It often seemed like Medvedev was more interested in using tricks and sly maneuvers to outlast his opponents, than embrace a ruthless but practical approach to batter them into submission.

Medvedev's coach Gilles Cervara, while speaking to the press after the final, attributed his charge's previous failures to a lack of 'fire'. He was probably talking about his mindset, and Medvedev certainly did show more self-belief than usual in the match against Djokovic.

But what he also did was turn up the heat on his forehand when given the opportunity to.

The Russian's forehand was as effective on Sunday as it has ever been, particularly off short balls. That was most starkly evident in his service games, as he repeatedly pulled the trigger on any weak return that came his way.

In the return games, Medvedev was a little more conservative because Djokovic was being fairly offensive-minded too. But that only worked to Medvedev's advantage, as the Serb wasn't nearly as sharp as he needed to be with his groundstrokes.

In effect, there were two versions of Daniil Medvedev on display in the match. There was the servebot version in half of the games, who blasted his shots into the corners without hesitation. And there was the counterpuncher version on the return, who was willing to put one extra ball back in play no matter what it took.

Medvedev's game has inherent limitations due to his unorthodox technique, and his forehand will probably never be a huge weapon. But by getting out of his comfort zone and taking the attack to Djokovic, the 25-year-old showed that he doesn't always need to try and outsmart his opponent.

Djokovic on his part was hugely complimentary of Medvedev after the match, despite his obvious and painful disappointment at missing out on the Calendar Slam.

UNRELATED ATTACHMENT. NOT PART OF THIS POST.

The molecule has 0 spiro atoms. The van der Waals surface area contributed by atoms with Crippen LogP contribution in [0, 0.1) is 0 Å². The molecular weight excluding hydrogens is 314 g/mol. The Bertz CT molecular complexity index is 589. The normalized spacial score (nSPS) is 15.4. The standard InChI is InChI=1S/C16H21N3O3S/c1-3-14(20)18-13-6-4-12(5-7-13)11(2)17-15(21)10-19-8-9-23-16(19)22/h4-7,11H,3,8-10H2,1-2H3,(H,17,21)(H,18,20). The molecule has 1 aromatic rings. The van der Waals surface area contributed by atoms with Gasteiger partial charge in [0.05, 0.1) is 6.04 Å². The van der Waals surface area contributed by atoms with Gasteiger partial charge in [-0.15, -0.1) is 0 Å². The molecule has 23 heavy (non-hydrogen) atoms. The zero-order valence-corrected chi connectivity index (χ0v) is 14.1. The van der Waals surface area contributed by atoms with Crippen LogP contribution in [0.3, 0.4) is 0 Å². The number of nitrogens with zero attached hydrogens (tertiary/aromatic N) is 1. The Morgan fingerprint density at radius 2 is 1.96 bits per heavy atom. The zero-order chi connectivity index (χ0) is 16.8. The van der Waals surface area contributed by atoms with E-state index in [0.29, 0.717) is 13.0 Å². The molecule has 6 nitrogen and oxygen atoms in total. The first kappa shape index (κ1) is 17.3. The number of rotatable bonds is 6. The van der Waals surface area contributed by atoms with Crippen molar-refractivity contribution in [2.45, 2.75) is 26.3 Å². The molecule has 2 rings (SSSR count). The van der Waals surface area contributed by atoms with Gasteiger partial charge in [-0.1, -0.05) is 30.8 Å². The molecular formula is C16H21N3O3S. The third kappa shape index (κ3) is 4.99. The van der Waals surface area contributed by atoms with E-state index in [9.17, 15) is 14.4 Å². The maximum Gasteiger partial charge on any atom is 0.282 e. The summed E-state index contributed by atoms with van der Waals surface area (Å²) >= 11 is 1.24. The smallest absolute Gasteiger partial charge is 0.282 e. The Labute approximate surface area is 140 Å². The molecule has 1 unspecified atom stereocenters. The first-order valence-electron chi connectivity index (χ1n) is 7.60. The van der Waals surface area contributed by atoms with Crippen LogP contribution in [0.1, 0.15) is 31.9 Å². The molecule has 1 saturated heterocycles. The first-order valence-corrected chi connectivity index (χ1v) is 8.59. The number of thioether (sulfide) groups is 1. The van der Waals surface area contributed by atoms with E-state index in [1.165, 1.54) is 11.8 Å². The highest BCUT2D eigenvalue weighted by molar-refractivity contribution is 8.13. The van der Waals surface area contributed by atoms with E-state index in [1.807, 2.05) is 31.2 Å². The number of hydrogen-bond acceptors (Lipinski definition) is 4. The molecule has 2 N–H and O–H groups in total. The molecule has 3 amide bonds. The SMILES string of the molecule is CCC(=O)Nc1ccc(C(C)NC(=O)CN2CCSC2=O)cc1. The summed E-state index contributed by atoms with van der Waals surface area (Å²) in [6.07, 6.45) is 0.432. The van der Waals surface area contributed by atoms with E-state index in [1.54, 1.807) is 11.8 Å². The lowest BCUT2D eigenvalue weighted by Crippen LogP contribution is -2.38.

"I mean, he was amazing," the Serb said. "Just congratulate him, full credit from his mentality, his approach, his game, everything. He absolutely was the better player and deserved to win, no doubt about it."

Novak Djokovic has proven this year that he is a champion beyond compare, and with his words on Sunday he also reminded us just how gracious he is as a person too. Djokovic's respect for others is one of the things that makes him so close to invincible; he always tries to produce his best because he always considers his opponents to be great players.

To beat someone like Djokovic takes immense courage and conviction, along with a generous amount of skill, endurance and persistence. That Medvedev managed to showcase all of those things on Sunday is as good an indication as any of just how much the Big 3 have enriched the game.

There are many (including yours truly) who find the current era of single-player dominance on the ATP tour a tad dull, especially when compared with the wildly unpredictable WTA tour running simultaneously. But then you look at a player like Medvedev, and you are reminded that unparalleled excellence tends to lift everything around it.

The Russian has evolved immeasurably as a player, to the extent that he can now claim to have stared down one of the Big 3 and lived to tell the tale. And he has reached this stage while retaining his entertainment quotient - check the hilarious 'dead fish' celebration and the reactions to it - as well as his villainous streak (as seen in his recent shenanigans at the Canada Masters).

Daniil Medvedev is not perfect by any means. But by being such a funky concoction that makes you react differently on different days, he is proving to be an important cog in the transition from the Big 3 era to the new age.

And if he's going to be winning Slams in the process, then why not celebrate his wonderful weirdness, one dead fish at a time?

Edited by Musab Abid